That women were discriminated against in Ireland in the past is not up for discussion. It’s just an historical fact. Until gender equality reform began to creep, slowly, into our legislation in the 1970s, women did not enjoy the same employment rights as men.

Not only were they denied career opportunities, those who got jobs were paid less than their male colleagues. Women in the Civil Service had to resign on marriage.

Most significantly, the ban on contraception meant that marriage generally meant plenty of pregnancies and children, almost ensuring that most married women would not have time to work outside the home – and also ensuring, probably, that they would not have time to write. I doubt if this was one of the intended effects of patriarchal legislation, but I am fairly sure it was a side effect.

Look Its A Woman Writer

The puritanical attitudes of Irish society, and State, up to the 1970s, effectively discouraged women’s writing. Many writers, male and female, fell foul of the censors in Ireland from the 1920s to the 1960s, if they were considered to have written ‘indecent or obscene’ literature. A hint of anything to do with that taboo and sinful subject, sex, earned the classification. The lists of offenders were long.

I suggest that the slur of banning on account of obscenity or indecency would have hurt women more than men, in a society which placed the highest of values on modesty and sexual innocence, and which, as is all too clear from the ongoing revelations about Mother and Baby Homes, employed a double standard regarding sexual matters.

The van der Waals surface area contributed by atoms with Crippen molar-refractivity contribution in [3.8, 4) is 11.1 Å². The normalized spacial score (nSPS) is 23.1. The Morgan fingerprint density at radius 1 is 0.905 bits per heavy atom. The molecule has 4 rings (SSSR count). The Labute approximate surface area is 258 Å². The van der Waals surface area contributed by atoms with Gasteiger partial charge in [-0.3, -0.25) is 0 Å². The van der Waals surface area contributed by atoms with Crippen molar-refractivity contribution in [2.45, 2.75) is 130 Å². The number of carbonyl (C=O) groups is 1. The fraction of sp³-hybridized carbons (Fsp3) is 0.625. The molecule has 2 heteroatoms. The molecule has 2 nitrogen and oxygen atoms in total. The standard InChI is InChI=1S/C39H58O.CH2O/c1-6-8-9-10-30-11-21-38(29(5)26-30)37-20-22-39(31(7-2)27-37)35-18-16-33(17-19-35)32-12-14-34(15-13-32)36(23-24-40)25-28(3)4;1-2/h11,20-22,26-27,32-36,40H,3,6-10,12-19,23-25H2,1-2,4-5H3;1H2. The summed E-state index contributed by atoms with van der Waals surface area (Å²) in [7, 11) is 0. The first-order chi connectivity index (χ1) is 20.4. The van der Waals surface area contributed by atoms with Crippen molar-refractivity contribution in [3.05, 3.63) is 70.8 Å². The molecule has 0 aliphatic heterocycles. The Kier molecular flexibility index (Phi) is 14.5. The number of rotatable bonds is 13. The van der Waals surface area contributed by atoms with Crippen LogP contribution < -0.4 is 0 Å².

Women wrote anyway, in Ireland’s dark days. Of course they did, and some achieved great success. But they were a distinguished minority. In the 1950s, the Irish literary stars were mainly male. The canon of great Irish literature was male. The editors and publishers and reviewers and professors were male. The voices of authority, in poetry and prose, government and pulpit, were male voices.

Some would argue that this is still the case– the image Dublin Tourism promotes, of literary Ireland, is biased. MOLI, the Museum of Literature Ireland, has made great headway in correcting the public, touristic, image of Ireland as a country of men writers.

But until it opened a few years ago all the museums and literary centres around the capital celebrated Irish Men Writers (as I think they should be called. Why not?)

Nevertheless, as an Irish Woman Writer, born in 1954, I do not feel I have experienced discrimination as far as publishing is concerned. I happened to begin publishing books at a time when Irish literary society was opening its doors to women, inviting them in, however tentatively. Sometimes, in those heady days, publishers and agents approached me, looking for ‘a woman writer’. But has every Irish Woman Writer had the same experience?